After sightseeing the architectural and historical landmarks, you can get some rest in one of the restaurants along the beach with a wonderful view to the sea. These restaurants are mostly decorated with fishnets, shells and other sea-related symbols. After that, you can take a boat to the Lady of the Rocks and St George islands, where a whole new dimension will open to you.

The artificial island Lady of the Rocks was created by dumping boulders and sinking ships onto the underwater boulder. The people from Perast opted for this place as the perfect for the church because the sailors caught sight of the Madonna on July 22nd, 1452. A yearly memorial is held on this date and this is when people take boats to the island and throw new rocks into the sea, both for ritual and practical reasons, i.e. to make up for the ones that the sea carries away.

The church was built in 1630. and painted by the famous baroque artist Tripo Kokolja. In addition to his frescos, the church is decorated with 2000 silver panel, donated by the sailors as a token of gratitude to god for having protected them on their voyages. However, not all sailors reached their home safely. For instance, the fiancée of Jacinta Kunic, whom she had waited for her whole life. The symbol of their love is preserved in the gobelin Jacinta knitted in 1828 from her own hair. It can be seen how here hair had been growing lighter until it turned completely grey as the years passed.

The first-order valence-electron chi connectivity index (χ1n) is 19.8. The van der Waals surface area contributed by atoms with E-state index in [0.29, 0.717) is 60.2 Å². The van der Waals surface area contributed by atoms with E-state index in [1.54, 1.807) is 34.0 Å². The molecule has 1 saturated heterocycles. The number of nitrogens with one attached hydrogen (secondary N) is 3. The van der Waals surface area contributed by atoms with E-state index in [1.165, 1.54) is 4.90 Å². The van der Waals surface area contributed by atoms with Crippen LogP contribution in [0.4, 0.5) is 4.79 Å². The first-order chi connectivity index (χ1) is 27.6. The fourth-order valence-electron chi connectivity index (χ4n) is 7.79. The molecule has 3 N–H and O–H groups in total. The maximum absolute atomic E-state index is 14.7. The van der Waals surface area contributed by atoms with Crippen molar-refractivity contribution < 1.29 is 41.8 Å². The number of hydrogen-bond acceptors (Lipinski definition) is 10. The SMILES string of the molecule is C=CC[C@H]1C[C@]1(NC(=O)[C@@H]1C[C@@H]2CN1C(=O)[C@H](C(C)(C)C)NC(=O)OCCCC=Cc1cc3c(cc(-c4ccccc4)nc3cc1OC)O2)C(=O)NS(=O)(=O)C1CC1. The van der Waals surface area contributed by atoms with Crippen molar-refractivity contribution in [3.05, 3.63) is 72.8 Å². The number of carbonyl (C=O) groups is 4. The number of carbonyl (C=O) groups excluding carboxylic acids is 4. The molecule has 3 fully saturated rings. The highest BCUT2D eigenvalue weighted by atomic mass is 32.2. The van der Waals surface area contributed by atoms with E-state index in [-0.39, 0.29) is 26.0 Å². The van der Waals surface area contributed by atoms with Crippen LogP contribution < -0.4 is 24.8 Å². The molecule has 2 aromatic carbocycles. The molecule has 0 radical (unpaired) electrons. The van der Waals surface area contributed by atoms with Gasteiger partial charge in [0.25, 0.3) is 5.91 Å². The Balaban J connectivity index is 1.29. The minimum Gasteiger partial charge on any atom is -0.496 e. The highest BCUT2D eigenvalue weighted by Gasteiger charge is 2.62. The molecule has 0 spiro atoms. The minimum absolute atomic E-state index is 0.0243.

The other island, close to the Lady is called St Yuriy or St George. There is a church on this island too. There used to be a town cemetery on this island, but it was moved to the northern part of the city in 1866. There was also a church from the 12th century on the island, but it was destroyed in the 1667 earthquake. Nowadays, there is a new church, built on the same place where the old one had stood.

This island had a defensive military function in history as it is at the heart of Boka, and closest to the narrowest part of the bay – Verige. It protected Perast and Risan from the attacks from the sea. This piece of information leads us to the story of Perast’s origins. Namely, the Illyrian people lived in the Boka region in the old era. The tribe Risoniti founded the town Risan, which reached its peak during the Queen Teutha’s reign, who the city of Tivat may have been named after. In order to protect the city, the queen sent the Piresta tribe to inhabit the town close to Risan and towards the St George Island to watch the entrance to the bay. The newly-founded town got its name from its tribe – Perast.

Later throughout history, the island was used by the Venetians, Austrians and the French as the defensive fortress, adding to its walls. Perast has another fortress just above the town of Kriz, which was built by the Venetians in 1570.

You can’t help but feel all of these historical legends silently trailing you and observing you through the genes of the town as you stroll down its streets. The winds of time howl among the towers and the events of the town’s history are embedded in its every stone.

This is why I love coming back to Perast – because its story is still unravelling. Ad infinitum. Even when I’m not in it, I love being on some point from where I can observe it – near the lighthouse in the Verige, or in Stoliv.

That’s when I daydream about Perast and its daily life. And if I can’t do even that, if I am in some remote places on the globe, then I rummage through the mental images of Perast or arrange the material ones as I relive the eternal nostalgia for the places we may have visited in our past lives.

I may have been an ancestor of some of those 350 citizens, or a member of the Piresta tribe or maybe Teutha herself. I may have been that cat that had shown me the way into the orange-filled yard, or maybe the orange itself. As Rilke said once “If I were a tree, I would stay there”.

Maybe I still am there.

Author: Mirjana Vasiljevic